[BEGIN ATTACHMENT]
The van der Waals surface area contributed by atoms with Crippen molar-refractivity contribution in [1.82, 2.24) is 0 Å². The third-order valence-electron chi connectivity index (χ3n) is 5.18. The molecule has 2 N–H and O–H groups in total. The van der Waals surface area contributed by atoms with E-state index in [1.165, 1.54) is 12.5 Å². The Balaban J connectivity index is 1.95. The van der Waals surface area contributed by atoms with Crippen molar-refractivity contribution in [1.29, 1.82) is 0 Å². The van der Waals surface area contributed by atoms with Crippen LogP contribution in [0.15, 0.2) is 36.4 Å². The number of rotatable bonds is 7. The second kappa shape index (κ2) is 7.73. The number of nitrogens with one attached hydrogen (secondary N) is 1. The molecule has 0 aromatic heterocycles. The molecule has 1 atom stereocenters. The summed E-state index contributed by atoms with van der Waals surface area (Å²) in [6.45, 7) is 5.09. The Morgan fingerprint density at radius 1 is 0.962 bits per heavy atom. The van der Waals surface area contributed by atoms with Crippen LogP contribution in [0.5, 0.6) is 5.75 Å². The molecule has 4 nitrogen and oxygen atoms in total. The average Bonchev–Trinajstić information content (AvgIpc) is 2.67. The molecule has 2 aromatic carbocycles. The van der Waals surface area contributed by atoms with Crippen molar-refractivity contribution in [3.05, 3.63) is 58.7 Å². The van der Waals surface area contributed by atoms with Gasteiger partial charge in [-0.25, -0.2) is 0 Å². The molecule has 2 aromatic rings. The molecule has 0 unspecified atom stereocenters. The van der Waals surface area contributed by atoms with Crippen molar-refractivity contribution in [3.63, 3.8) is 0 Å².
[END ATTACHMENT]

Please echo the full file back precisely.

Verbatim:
The van der Waals surface area contributed by atoms with Crippen molar-refractivity contribution in [1.82, 2.24) is 0 Å². The third-order valence-electron chi connectivity index (χ3n) is 5.18. The molecule has 2 N–H and O–H groups in total. The van der Waals surface area contributed by atoms with E-state index in [1.165, 1.54) is 12.5 Å². The Balaban J connectivity index is 1.95. The van der Waals surface area contributed by atoms with Crippen molar-refractivity contribution in [1.29, 1.82) is 0 Å². The van der Waals surface area contributed by atoms with Crippen LogP contribution in [0.15, 0.2) is 36.4 Å². The number of rotatable bonds is 7. The second kappa shape index (κ2) is 7.73. The number of nitrogens with one attached hydrogen (secondary N) is 1. The molecule has 0 aromatic heterocycles. The molecule has 1 atom stereocenters. The summed E-state index contributed by atoms with van der Waals surface area (Å²) in [6.45, 7) is 5.09. The Morgan fingerprint density at radius 1 is 0.962 bits per heavy atom. The van der Waals surface area contributed by atoms with Crippen LogP contribution in [0.5, 0.6) is 5.75 Å². The molecule has 4 nitrogen and oxygen atoms in total. The average Bonchev–Trinajstić information content (AvgIpc) is 2.67. The molecule has 2 aromatic carbocycles. The van der Waals surface area contributed by atoms with Crippen molar-refractivity contribution in [3.05, 3.63) is 58.7 Å². The van der Waals surface area contributed by atoms with Gasteiger partial charge in [-0.25, -0.2) is 0 Å². The molecule has 2 aromatic rings. The molecule has 0 unspecified atom stereocenters. The van der Waals surface area contributed by atoms with Crippen molar-refractivity contribution in [3.63, 3.8) is 0 Å².